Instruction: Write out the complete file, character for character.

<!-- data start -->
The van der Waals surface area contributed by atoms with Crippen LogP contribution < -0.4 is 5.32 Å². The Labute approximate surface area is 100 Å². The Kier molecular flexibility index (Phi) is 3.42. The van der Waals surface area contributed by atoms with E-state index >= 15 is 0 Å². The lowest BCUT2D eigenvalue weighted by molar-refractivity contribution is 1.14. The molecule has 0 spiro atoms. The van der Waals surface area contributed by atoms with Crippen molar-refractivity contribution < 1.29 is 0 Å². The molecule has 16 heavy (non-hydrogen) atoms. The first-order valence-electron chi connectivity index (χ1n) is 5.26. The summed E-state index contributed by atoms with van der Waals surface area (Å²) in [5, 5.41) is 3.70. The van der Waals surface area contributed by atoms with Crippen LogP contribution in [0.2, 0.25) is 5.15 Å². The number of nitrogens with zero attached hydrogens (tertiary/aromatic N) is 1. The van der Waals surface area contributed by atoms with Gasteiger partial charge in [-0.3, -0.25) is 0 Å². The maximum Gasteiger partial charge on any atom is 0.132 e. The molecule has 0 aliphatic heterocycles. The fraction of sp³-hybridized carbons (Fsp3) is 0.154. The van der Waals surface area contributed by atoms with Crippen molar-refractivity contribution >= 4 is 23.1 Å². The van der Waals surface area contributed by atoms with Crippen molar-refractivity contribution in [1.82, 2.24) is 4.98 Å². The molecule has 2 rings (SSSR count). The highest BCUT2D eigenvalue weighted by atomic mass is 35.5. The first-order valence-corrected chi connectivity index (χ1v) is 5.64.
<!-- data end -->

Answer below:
The van der Waals surface area contributed by atoms with Crippen LogP contribution < -0.4 is 5.32 Å². The Labute approximate surface area is 100 Å². The Kier molecular flexibility index (Phi) is 3.42. The van der Waals surface area contributed by atoms with E-state index >= 15 is 0 Å². The lowest BCUT2D eigenvalue weighted by molar-refractivity contribution is 1.14. The molecule has 0 spiro atoms. The van der Waals surface area contributed by atoms with Crippen molar-refractivity contribution < 1.29 is 0 Å². The molecule has 16 heavy (non-hydrogen) atoms. The first-order valence-electron chi connectivity index (χ1n) is 5.26. The summed E-state index contributed by atoms with van der Waals surface area (Å²) in [5, 5.41) is 3.70. The van der Waals surface area contributed by atoms with Crippen LogP contribution in [0.2, 0.25) is 5.15 Å². The number of nitrogens with zero attached hydrogens (tertiary/aromatic N) is 1. The van der Waals surface area contributed by atoms with Gasteiger partial charge in [-0.3, -0.25) is 0 Å². The maximum Gasteiger partial charge on any atom is 0.132 e. The molecule has 0 aliphatic heterocycles. The fraction of sp³-hybridized carbons (Fsp3) is 0.154. The van der Waals surface area contributed by atoms with Crippen molar-refractivity contribution >= 4 is 23.1 Å². The van der Waals surface area contributed by atoms with Crippen molar-refractivity contribution in [1.82, 2.24) is 4.98 Å². The molecule has 2 rings (SSSR count). The highest BCUT2D eigenvalue weighted by atomic mass is 35.5. The first-order valence-corrected chi connectivity index (χ1v) is 5.64.